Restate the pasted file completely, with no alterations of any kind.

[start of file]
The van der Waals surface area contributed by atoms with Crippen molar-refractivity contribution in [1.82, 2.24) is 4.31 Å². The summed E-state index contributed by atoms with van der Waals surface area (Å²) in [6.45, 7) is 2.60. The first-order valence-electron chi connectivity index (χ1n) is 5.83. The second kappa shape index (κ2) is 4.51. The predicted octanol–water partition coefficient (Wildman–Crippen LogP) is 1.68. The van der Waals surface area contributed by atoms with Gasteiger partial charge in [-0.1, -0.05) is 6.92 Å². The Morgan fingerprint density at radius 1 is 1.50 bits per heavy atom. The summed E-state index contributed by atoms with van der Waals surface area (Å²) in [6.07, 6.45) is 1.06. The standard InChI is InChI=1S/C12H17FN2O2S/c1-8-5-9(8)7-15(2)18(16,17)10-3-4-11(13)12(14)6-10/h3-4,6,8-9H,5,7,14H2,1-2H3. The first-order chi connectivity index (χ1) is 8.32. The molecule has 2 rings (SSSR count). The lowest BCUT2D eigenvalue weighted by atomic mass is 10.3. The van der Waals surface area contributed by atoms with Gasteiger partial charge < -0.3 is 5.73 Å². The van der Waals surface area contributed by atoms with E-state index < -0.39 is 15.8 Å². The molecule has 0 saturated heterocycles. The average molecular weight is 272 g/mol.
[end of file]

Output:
The van der Waals surface area contributed by atoms with Crippen molar-refractivity contribution in [1.82, 2.24) is 4.31 Å². The summed E-state index contributed by atoms with van der Waals surface area (Å²) in [6.45, 7) is 2.60. The first-order valence-electron chi connectivity index (χ1n) is 5.83. The second kappa shape index (κ2) is 4.51. The predicted octanol–water partition coefficient (Wildman–Crippen LogP) is 1.68. The van der Waals surface area contributed by atoms with Gasteiger partial charge in [-0.1, -0.05) is 6.92 Å². The Morgan fingerprint density at radius 1 is 1.50 bits per heavy atom. The summed E-state index contributed by atoms with van der Waals surface area (Å²) in [6.07, 6.45) is 1.06. The standard InChI is InChI=1S/C12H17FN2O2S/c1-8-5-9(8)7-15(2)18(16,17)10-3-4-11(13)12(14)6-10/h3-4,6,8-9H,5,7,14H2,1-2H3. The first-order chi connectivity index (χ1) is 8.32. The molecule has 2 rings (SSSR count). The lowest BCUT2D eigenvalue weighted by atomic mass is 10.3. The van der Waals surface area contributed by atoms with Gasteiger partial charge < -0.3 is 5.73 Å². The van der Waals surface area contributed by atoms with E-state index < -0.39 is 15.8 Å². The molecule has 0 saturated heterocycles. The average molecular weight is 272 g/mol.